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Banjo tablatures for Salt Creek


Recomended level: Intermediate

Tags: #fiddle tune, #old time, #guitar tune, #medium-tempo, #bluesy

It is quite unclear if this is the original title of the tune or if it had been changed. Jabbour might have changed the name because "Salt Creek" was the name of a stream running through its site of the Bean Blossom Festival. This may be the bluegrass re-titling of "Salt River" by Mandolinist Bill Monroe, although there are claims that his record company, Decca, was liable because Monroe's last song was "Big Sandy River." The record company, the story goes, assumed that misunderstanding due to the similarities in the names might mess with marketing, and they decided on switching' river' to' creek.' In 1963, Monroe recorded the song with banjo by Bill Keith. Popular in West Virginia Central and South (Krassen). Hobart Smith called the tune "Pateroller", but this is not the tune usually called "Pateroller", "The Pateroller (Song)", or "Run, N.... r, Run" and variants. AB (Silberberg, Krassen): AABB (Brody, Lowinger): AABBAA'B'B' (Phillips). D Modern {Krassen}: A Major / Mixolydian (Silberberg, Brody, and Phillips). He believes Monroe's tune was learned from the banjoist Don Stover (who knew it as "Salt River").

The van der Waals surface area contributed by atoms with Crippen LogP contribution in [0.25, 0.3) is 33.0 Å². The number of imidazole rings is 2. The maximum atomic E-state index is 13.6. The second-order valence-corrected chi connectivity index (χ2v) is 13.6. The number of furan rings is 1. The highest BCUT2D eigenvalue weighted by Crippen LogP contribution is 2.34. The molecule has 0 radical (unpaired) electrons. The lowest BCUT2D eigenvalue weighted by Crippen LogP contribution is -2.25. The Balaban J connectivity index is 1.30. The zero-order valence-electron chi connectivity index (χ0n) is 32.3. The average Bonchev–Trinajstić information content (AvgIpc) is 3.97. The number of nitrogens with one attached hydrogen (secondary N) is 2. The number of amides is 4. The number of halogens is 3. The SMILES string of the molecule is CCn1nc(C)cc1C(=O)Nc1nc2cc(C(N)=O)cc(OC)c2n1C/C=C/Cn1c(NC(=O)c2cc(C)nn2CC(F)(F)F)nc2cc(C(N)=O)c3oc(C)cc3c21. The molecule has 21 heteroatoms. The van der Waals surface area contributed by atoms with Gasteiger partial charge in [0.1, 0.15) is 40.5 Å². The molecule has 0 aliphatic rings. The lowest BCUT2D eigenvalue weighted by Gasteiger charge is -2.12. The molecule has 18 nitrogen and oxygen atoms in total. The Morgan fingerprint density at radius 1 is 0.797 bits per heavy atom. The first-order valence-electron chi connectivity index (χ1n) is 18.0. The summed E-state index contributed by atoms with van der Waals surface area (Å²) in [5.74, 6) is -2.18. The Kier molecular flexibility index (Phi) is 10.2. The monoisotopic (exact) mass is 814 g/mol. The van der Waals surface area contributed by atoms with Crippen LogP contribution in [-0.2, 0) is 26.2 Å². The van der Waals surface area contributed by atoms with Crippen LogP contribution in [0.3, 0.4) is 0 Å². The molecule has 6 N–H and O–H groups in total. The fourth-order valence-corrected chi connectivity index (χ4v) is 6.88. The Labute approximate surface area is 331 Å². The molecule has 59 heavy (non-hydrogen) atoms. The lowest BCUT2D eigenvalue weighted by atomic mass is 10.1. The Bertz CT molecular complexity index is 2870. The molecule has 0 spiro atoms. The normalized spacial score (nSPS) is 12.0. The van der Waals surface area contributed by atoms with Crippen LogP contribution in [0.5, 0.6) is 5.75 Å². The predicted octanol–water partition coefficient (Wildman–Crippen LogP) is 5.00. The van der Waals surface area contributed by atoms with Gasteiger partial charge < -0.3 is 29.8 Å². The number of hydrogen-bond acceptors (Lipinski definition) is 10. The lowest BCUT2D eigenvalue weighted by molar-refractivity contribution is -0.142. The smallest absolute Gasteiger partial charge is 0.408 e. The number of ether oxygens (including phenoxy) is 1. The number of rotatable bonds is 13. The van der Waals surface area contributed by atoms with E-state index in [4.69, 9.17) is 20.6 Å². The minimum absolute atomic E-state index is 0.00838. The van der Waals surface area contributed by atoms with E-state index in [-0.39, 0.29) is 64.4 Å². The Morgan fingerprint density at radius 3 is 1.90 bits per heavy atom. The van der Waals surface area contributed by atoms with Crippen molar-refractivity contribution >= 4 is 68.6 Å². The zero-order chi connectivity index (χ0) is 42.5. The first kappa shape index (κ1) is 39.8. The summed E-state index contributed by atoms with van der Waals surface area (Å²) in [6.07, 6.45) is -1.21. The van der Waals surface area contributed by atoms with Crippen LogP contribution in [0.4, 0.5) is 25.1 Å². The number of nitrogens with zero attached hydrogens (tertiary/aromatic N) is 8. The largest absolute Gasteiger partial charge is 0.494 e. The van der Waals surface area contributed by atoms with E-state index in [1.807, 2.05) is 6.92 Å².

• Banjo Salt Creek Scruggs Style

    Scruggs Style

    Salt Creek is a popular jam tune, and is a great introduction to single string playing in the context of a song.

    Banjo Salt Creek Scruggs Style
  • Banjo Salt Creek Melodic Style

    Melodic Style

    Play like a fiddle player! A lot of melodic style banjo players listen to fiddle players for articulations and popular licks.

    Banjo Salt Creek Melodic Style
  • Banjo Salt Creek Backup


    This is a fairly difficult backup arrangement of Salt Creek with a lot of common licks to keep things interesting when playing behind another instrumentalist.

    Banjo Salt Creek Backup